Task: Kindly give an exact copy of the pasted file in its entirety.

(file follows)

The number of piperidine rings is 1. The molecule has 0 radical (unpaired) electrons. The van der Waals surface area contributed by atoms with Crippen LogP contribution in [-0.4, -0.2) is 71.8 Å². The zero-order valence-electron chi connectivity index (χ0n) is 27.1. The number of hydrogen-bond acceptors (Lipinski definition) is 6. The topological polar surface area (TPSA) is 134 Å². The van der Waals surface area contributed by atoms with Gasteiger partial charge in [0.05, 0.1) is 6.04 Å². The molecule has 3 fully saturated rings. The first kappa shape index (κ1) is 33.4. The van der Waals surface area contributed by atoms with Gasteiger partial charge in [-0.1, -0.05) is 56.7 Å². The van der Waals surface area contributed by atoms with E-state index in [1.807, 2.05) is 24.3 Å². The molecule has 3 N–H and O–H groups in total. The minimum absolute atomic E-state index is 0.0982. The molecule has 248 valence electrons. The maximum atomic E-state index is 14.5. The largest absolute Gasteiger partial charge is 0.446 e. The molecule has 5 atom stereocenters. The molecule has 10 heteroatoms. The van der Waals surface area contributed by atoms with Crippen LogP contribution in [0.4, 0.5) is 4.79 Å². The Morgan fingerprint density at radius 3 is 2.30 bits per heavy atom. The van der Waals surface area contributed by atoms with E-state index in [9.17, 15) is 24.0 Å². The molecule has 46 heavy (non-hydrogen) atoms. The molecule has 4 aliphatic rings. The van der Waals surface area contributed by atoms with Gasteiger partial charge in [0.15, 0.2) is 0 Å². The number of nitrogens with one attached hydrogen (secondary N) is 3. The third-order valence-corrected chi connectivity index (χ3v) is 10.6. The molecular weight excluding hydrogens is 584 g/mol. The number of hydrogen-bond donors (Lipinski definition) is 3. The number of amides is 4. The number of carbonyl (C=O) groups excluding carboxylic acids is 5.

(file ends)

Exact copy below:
The number of piperidine rings is 1. The molecule has 0 radical (unpaired) electrons. The van der Waals surface area contributed by atoms with Crippen LogP contribution in [-0.4, -0.2) is 71.8 Å². The zero-order valence-electron chi connectivity index (χ0n) is 27.1. The number of hydrogen-bond acceptors (Lipinski definition) is 6. The topological polar surface area (TPSA) is 134 Å². The van der Waals surface area contributed by atoms with Gasteiger partial charge in [0.05, 0.1) is 6.04 Å². The molecule has 3 fully saturated rings. The first kappa shape index (κ1) is 33.4. The van der Waals surface area contributed by atoms with Gasteiger partial charge in [-0.1, -0.05) is 56.7 Å². The van der Waals surface area contributed by atoms with E-state index in [1.807, 2.05) is 24.3 Å². The molecule has 3 N–H and O–H groups in total. The minimum absolute atomic E-state index is 0.0982. The molecule has 248 valence electrons. The maximum atomic E-state index is 14.5. The largest absolute Gasteiger partial charge is 0.446 e. The molecule has 5 atom stereocenters. The molecule has 10 heteroatoms. The van der Waals surface area contributed by atoms with Crippen LogP contribution in [0.4, 0.5) is 4.79 Å². The Morgan fingerprint density at radius 3 is 2.30 bits per heavy atom. The van der Waals surface area contributed by atoms with E-state index in [9.17, 15) is 24.0 Å². The molecule has 46 heavy (non-hydrogen) atoms. The molecule has 4 aliphatic rings. The van der Waals surface area contributed by atoms with Gasteiger partial charge in [0.15, 0.2) is 0 Å². The number of nitrogens with one attached hydrogen (secondary N) is 3. The third-order valence-corrected chi connectivity index (χ3v) is 10.6. The molecular weight excluding hydrogens is 584 g/mol. The number of hydrogen-bond donors (Lipinski definition) is 3. The number of amides is 4. The number of carbonyl (C=O) groups excluding carboxylic acids is 5.